A graphic design is good when it has good hierarchy, nicely sorted, easy to navigate and easy to find the information needed. Typography hierarchy is especially important for a design with many texts such as newsletter, books, magazines, and even some websites.
Some use of hierarchy in typography design in general:
- Using text size to emphasize information based on importance level.
- Using the right spacing to make a structure that is easy to view.
- Grouping related items into small groups.
- Making clear divisions (with headings, subheadings, and so on) when needed.
Do not Ignore Spacing and Alignment
Details can both form and destroy a design. Some of details that take most effect in text design is spacing and alignment. They can make difference between a confusing and messy design with a clean and neat design. Here are some general spacing type:
Also referred as letter-spacing, is a horizontal space between all letters in a text – can be a sentence or paragraph. Adjusting this will make text looks more tight or loose. Decreasing tracking is a technique that usually used to save space in design, but it can make a text is difficult to read. Finding the right measurement (not too tight and not too loose), and also match the font choice is the best way to keep readability quality.
Also referred as line-spacing, is a vertical space between lines and text. Just like tracking, both extremes can make a design text difficult to read and look ‘dead’.
Margin is empty space around the design, unless you are making a specific effect and in purpose, you don’t want your text to look falling apart from the page (or screen). A spacey room on the edges make a design more comfortable to read.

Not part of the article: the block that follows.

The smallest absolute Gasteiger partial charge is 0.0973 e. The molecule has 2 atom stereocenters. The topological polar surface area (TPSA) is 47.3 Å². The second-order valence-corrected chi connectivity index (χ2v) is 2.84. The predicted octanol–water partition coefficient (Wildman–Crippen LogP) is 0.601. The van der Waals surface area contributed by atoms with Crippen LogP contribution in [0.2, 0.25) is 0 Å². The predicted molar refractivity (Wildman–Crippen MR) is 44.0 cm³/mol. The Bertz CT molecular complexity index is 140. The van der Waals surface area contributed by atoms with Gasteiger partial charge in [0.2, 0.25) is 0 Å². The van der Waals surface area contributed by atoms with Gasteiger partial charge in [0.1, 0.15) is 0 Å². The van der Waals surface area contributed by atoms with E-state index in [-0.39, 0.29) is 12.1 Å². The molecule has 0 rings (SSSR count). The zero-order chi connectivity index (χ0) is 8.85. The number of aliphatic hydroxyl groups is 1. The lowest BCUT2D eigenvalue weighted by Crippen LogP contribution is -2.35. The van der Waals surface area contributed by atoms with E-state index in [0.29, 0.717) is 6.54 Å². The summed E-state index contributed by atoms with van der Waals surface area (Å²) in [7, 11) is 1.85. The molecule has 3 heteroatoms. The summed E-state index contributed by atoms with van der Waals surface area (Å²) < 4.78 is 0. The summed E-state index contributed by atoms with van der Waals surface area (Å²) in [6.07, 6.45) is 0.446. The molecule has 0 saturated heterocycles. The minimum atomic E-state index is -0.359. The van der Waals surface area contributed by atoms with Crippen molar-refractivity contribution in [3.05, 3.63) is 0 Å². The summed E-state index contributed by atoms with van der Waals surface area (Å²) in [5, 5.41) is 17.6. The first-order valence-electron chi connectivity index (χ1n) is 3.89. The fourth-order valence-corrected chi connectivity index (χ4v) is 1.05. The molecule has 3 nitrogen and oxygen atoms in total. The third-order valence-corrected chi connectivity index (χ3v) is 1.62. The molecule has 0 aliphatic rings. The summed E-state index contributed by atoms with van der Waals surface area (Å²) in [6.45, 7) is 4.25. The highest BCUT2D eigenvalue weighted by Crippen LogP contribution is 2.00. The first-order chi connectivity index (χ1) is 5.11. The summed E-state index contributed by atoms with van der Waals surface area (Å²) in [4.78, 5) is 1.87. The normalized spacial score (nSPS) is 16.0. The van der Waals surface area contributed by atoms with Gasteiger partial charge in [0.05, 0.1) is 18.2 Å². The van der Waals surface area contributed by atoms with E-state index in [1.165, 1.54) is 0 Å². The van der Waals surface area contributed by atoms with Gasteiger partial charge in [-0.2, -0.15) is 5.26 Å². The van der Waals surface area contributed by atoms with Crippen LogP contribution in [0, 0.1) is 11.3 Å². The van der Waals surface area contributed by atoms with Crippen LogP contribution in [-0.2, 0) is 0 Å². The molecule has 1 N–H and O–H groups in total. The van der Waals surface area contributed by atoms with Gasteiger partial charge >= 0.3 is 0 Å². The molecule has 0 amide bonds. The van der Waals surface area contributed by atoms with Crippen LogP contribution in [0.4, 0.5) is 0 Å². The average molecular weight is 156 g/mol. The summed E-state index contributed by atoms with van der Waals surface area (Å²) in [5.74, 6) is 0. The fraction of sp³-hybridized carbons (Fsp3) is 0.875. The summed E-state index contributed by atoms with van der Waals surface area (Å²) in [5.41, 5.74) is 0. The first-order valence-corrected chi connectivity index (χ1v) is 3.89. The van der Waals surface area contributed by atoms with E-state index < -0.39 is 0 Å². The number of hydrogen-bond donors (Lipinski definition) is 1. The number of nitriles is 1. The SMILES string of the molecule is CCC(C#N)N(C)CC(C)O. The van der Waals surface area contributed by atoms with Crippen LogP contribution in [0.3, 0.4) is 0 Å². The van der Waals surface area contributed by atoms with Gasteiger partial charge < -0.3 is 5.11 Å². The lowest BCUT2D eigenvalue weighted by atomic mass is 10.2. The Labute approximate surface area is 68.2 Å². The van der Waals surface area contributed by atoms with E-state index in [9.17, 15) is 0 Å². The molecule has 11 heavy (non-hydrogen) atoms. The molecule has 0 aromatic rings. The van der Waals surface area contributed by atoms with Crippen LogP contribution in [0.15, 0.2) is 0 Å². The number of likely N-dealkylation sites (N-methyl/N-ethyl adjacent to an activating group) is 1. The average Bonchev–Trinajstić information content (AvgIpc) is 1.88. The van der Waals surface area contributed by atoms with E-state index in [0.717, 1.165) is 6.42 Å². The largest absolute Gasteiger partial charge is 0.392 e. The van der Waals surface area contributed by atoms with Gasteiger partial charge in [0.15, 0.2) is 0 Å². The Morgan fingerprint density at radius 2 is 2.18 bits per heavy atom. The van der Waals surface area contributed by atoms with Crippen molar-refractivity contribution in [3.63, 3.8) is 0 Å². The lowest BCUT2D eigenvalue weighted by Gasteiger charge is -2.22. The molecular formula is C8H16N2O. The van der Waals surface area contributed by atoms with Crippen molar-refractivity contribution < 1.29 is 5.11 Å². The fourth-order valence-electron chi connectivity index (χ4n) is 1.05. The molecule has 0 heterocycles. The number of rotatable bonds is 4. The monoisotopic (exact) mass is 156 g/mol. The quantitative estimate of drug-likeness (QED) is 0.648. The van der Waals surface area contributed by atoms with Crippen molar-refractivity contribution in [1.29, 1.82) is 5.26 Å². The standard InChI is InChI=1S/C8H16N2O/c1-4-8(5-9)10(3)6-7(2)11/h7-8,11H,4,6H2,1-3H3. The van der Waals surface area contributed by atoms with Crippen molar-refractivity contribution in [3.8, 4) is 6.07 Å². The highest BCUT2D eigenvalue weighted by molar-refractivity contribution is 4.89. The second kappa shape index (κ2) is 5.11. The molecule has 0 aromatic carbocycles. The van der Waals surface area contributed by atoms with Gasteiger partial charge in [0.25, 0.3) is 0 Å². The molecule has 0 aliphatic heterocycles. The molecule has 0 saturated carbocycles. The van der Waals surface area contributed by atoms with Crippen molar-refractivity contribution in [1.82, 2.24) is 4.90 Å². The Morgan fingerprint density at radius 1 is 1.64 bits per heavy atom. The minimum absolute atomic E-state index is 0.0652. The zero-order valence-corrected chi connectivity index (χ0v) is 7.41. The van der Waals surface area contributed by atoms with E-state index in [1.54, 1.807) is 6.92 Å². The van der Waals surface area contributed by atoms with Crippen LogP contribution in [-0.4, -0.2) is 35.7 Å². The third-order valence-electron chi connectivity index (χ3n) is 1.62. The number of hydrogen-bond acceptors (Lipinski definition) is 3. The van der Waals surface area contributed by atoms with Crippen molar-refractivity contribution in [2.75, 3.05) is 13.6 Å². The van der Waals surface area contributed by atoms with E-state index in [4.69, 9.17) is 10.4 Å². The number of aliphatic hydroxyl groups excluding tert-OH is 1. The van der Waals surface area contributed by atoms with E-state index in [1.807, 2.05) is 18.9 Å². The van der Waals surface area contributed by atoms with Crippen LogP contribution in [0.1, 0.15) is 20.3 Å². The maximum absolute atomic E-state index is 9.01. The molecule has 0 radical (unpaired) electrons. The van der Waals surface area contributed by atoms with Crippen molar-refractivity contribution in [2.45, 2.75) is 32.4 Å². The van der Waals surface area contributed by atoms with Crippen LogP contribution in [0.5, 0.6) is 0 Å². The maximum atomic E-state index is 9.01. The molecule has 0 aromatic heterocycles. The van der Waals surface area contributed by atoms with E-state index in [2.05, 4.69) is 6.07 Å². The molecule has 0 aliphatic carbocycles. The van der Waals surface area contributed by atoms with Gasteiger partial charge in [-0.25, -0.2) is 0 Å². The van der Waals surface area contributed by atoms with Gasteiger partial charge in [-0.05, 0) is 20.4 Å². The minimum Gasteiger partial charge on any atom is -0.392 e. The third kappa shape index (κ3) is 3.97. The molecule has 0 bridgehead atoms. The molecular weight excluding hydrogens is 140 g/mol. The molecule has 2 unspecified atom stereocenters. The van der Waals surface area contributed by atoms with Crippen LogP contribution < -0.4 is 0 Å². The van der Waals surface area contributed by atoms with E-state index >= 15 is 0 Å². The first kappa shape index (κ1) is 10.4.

This refers to all white/empty space in a design. When you have a lot of information to put in a design, a white space seems to be a wasted space, but it is an important part of an orderly and balanced design. White space make audience can read the whole design and give their eyes a chance to rest.
So far, alignment and text consistency is the best way to improve typography design. Combining text alignment style (flush left, center, justified, etc) in a design without a logical purpose only makes it messier. Here are some extra tips before we continue to more ways to upgrade your design using typography on the next article:
- Don’t use justified alignment. Justified alignment is almost always create uneven spacing and white space, so it will look messy and difficult to read.
- Choose one style to decide body copy (usually it’s flush left) and use it continuously.